ABSTRACT: The majority of data on risk factors (RFs) for hepatocellular carcinoma (HCC) comes from studies involving populations without underlying liver disease. It is important to evaluate RFs for HCC in patients with chronic liver disease since HCC rarely occurs in those without underlying liver disease. We conducted a hospital-based case-control study of 259 incident HCC cases and 781 controls by convenience sampling between 02/2001 and 12/2009 from the liver clinic at Stanford University Medical Center. The study population was 41% White, 14% Hispanic, 3% African American, 40% Asian American, and 2% other race/ethnicity. RFs were examined through medical records and an in-person questionnaire. Alcohol and tobacco use was calculated by cumulative grams of alcohol or cumulative pack(s) of cigarette consumed over one's lifetime. Diabetes mellitus (DM) was defined by random glucose level of ≥200 mg/dL. RFs were evaluated using multivariate logistic regression. Independent predictors of HCC risk, after mutual adjustment and additional control for alcohol use, etiology of liver diseases, and DM, included age >40 (OR = 8.5 [2.6-28.3]), male gender (OR = 3.5 [2.2-5.8]), presence of cirrhosis (OR = 2.8 [1.6-4.9]), Asian ethnicity (OR = 2.8 [1.8-4.6]), AFP > 50 (OR = 4.2 [2.6-6.8]), and cumulative lifetime tobacco use of >11,000 packs (OR = 1.7 [1.0-2.9]). Heavy prolonged cigarette smoking, but not alcohol use, was a significant independent predictor for HCC in patients with underlying liver disease. Besides older age, male gender, presence of cirrhosis, and elevated AFP, Asian ethnicity and heavy cumulative tobacco use are strong independent predictors of HCC.Cancer Causes and Control 03/2012; 23(3):455-62. · 3.20 Impact Factor
- [Show abstract] [Hide abstract]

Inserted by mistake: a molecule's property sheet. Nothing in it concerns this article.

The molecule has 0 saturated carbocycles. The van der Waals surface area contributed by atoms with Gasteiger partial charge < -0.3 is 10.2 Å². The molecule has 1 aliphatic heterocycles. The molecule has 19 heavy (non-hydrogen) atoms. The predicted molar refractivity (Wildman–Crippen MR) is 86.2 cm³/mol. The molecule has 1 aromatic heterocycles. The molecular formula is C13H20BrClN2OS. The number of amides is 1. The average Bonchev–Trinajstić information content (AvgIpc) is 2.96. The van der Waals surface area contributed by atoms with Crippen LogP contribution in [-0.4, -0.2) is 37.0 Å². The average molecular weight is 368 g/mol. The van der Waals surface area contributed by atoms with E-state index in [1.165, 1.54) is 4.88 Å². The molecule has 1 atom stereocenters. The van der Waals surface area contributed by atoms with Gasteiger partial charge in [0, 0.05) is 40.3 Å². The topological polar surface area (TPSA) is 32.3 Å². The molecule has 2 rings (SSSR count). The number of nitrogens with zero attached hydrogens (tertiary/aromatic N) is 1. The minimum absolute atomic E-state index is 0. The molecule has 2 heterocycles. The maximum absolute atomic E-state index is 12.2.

ABSTRACT: Background: Risk factors associated with HCC are well documented, but the synergism between these risk factors are not well examined. The aim of this study was to detect the effect of synergism of two or more risk factors on the development of HCC. Patients & methods: This is a retrospective study of the risk factors of HCC in 300 patients with HCC and 50 patients with chronic liver diseases without HCC as controls. All patients were interviewed about smoking, drinking and family history of HCC. They underwent laboratory investigations (HCVAb, HBsAg, Alpha-fetoprotein and HCV PCR), abdominal ultrasonography and Triphasic CT. Results: Prevalence rate of DM and smoking was significantly higher in HCC cases (59.3% and 69% respectively) than controls (38% and 50% respectively)(P=0.005 and 0.006 respectively). The prevalence of HBsAg and HCVAb was significantly higher in HCC cases (18% and 70% respectively) than controls (4% and 40% respectively)( P =0.02 and 0.0001 respectively). On multivariate analysis, the risk of HCC development in smokers with HBV or HCV was 4.90 and 8.47 respectively (OR) (P =0.0001). It was higher than in non-smokers with HBV or HCV (OR=2.48 and 4.44 respectively)( P =0.037 and 0.0001 respectively) and in smokers without HBV or HCV (OR=2.56 and 2.77 respectively) (P =0.01). The risk of HCC development in HBV or HCV positive patients with DM was 3.98 and 9.19 respectively (OR) (P =0.001 and 0.0001 respectively). It was higher than for HBV or HCV positive patients without DM (OR=2.80 and 4.65 respectively)( P =0.031 and 0.0001 respectively) and that for HBV or HCV negative patients with DM (OR=2.56 and 2.23 respectively)( P =0.011and 0.0001 respectively).Conclusion, HCV and HBV infections, diabetes and smoking are the main determinants of HCC development in Egypt. There is a synergistic effect of many risk factors. An active surveillance and secondary prevention programs for patients with chronic hepatitis are the most important steps to reduce the risk of HCC.American Journal of Science 04/2013; 9(4):211-217. · 3.60 Impact Factor